1)      A relative priority of (the avoidance of) suffering means that happiness has moral value, but less than suffering. The moral weight of suffering can be increased by using a "compassionate" metric, so that the result is the same as in prioritarianism. The more weight is assigned to suffering, the more difficult it becomes to compensate suffering by happiness. The intuition that “global suffering cannot be compensated by happiness” turns global well-being negative, so that the maximization of happiness turns into a minimization of suffering. The rationality of this intuition is investigated in The Denial of the World from an Impartial View.


2)      Absolute priority represents a border case of relative priority, where the moral weight of happiness converges towards zero. Absolute priority can be approximated by relative priority. Relative priority is the general model.


3)      The claim that non-existence is the best state of affairs is counter-intuitive for most Non-Buddhists.



Rawls’ theory versus negative utilitarianism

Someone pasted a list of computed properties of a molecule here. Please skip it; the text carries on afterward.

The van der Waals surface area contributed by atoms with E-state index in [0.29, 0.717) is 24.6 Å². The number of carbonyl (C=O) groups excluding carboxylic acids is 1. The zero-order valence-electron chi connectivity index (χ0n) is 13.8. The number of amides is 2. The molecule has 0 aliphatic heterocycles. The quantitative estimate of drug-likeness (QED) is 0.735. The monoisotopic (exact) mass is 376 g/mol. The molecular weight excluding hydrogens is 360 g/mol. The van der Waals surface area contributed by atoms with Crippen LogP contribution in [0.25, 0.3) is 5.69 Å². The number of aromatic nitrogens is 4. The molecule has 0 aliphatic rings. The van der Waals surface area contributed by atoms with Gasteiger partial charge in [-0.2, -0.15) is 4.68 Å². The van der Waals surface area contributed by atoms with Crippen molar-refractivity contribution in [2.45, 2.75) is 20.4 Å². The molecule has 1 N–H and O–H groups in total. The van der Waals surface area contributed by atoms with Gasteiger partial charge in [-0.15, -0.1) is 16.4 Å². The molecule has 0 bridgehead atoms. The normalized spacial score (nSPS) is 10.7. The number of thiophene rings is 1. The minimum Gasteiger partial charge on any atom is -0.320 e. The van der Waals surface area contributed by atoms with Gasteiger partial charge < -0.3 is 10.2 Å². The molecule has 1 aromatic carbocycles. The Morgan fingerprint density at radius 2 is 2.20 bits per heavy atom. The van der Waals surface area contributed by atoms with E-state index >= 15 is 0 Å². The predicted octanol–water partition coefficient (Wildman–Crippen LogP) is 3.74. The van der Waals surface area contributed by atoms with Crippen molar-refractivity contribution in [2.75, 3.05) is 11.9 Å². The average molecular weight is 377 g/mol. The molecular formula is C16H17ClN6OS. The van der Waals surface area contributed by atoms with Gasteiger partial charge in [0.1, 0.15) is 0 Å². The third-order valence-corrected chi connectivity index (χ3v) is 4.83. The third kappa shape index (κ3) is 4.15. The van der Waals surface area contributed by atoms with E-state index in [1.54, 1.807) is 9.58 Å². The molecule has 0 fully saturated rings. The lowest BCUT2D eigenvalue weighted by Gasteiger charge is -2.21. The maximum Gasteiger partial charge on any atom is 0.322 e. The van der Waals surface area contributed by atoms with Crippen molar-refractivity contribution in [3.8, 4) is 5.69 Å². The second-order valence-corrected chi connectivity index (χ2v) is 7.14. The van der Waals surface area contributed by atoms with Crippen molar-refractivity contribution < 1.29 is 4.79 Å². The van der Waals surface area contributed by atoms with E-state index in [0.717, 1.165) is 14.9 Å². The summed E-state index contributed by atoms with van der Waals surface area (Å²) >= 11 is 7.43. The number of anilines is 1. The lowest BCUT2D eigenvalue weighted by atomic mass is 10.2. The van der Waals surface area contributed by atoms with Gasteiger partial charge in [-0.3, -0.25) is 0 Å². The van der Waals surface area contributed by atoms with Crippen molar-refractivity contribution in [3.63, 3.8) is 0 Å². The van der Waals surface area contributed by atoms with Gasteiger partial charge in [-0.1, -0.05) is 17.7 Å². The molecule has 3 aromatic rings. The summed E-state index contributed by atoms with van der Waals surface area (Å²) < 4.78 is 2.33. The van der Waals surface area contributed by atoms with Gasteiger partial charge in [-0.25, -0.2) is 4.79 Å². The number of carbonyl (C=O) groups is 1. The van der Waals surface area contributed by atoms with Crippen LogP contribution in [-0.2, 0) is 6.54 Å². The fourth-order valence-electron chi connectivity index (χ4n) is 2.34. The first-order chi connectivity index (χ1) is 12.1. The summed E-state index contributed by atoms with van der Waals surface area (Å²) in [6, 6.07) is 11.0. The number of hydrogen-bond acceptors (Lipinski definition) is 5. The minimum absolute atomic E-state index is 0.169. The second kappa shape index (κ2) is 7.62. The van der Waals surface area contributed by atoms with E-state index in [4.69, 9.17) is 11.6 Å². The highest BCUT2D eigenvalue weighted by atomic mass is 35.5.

1)      Priority of human rights:

a)      In negative utilitarianism it is theoretically possible to override human rights, if it serves the minimization of negative total welfare.

b)      In Rawls’ Theory of Justice it is impossible to override human rights, even if this principle causes the perpetuation of suffering.


2)      Distribution of welfare among social classes:

Rawls’ difference principle accords well with the intentions of negative utilitarianism, if the term welfare is interpreted as life satisfaction.


3)      Compensation among generations:

a)      In negative utilitarianism a generation may be obliged to sacrifice themselves, if it serves the long-term reduction of suffering.

b)      In Rawls’ theory the idea of a sacrifice is prevented by the principle of intergenerational moral impartiality.


4)      Non-contractual cases:

a)      In negative utilitarianism the minimization of suffering includes all sentient beings.

b)      Rawls’ theory lacks a principle for the protection of non-contractual cases. A majority of the contractual partners can e.g. decide to abuse animals.